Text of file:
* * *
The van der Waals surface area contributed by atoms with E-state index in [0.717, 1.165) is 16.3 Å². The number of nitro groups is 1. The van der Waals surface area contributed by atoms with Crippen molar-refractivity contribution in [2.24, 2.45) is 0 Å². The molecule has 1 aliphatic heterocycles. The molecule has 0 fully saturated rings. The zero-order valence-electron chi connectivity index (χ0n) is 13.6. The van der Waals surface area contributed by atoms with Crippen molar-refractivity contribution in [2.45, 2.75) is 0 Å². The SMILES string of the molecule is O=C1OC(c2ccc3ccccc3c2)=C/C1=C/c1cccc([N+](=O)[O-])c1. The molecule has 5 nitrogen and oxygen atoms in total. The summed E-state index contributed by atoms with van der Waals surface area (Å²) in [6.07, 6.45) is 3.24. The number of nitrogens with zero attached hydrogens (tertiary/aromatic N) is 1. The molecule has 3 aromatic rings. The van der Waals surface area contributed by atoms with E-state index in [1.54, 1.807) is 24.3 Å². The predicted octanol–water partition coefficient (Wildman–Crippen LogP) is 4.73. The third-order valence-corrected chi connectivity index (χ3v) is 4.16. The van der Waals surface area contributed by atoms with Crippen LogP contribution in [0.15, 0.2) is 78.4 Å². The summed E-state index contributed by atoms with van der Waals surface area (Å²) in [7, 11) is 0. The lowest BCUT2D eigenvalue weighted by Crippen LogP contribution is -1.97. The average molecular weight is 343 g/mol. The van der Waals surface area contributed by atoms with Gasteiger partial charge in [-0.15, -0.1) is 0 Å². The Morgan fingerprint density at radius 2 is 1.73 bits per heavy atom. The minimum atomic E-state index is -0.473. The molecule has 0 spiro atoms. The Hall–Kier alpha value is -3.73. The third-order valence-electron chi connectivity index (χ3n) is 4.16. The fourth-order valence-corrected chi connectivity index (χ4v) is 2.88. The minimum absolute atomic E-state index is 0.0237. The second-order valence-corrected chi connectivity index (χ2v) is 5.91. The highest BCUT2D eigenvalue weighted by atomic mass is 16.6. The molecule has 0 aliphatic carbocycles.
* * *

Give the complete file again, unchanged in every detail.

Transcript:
The van der Waals surface area contributed by atoms with E-state index in [0.717, 1.165) is 16.3 Å². The number of nitro groups is 1. The van der Waals surface area contributed by atoms with Crippen molar-refractivity contribution in [2.24, 2.45) is 0 Å². The molecule has 1 aliphatic heterocycles. The molecule has 0 fully saturated rings. The zero-order valence-electron chi connectivity index (χ0n) is 13.6. The van der Waals surface area contributed by atoms with Crippen molar-refractivity contribution in [2.45, 2.75) is 0 Å². The SMILES string of the molecule is O=C1OC(c2ccc3ccccc3c2)=C/C1=C/c1cccc([N+](=O)[O-])c1. The molecule has 5 nitrogen and oxygen atoms in total. The summed E-state index contributed by atoms with van der Waals surface area (Å²) in [6.07, 6.45) is 3.24. The number of nitrogens with zero attached hydrogens (tertiary/aromatic N) is 1. The molecule has 3 aromatic rings. The van der Waals surface area contributed by atoms with E-state index in [1.54, 1.807) is 24.3 Å². The predicted octanol–water partition coefficient (Wildman–Crippen LogP) is 4.73. The third-order valence-corrected chi connectivity index (χ3v) is 4.16. The van der Waals surface area contributed by atoms with Crippen LogP contribution in [0.15, 0.2) is 78.4 Å². The summed E-state index contributed by atoms with van der Waals surface area (Å²) in [7, 11) is 0. The lowest BCUT2D eigenvalue weighted by Crippen LogP contribution is -1.97. The average molecular weight is 343 g/mol. The van der Waals surface area contributed by atoms with Gasteiger partial charge in [-0.15, -0.1) is 0 Å². The Morgan fingerprint density at radius 2 is 1.73 bits per heavy atom. The minimum atomic E-state index is -0.473. The molecule has 0 spiro atoms. The Hall–Kier alpha value is -3.73. The third-order valence-electron chi connectivity index (χ3n) is 4.16. The fourth-order valence-corrected chi connectivity index (χ4v) is 2.88. The minimum absolute atomic E-state index is 0.0237. The second-order valence-corrected chi connectivity index (χ2v) is 5.91. The highest BCUT2D eigenvalue weighted by atomic mass is 16.6. The molecule has 0 aliphatic carbocycles.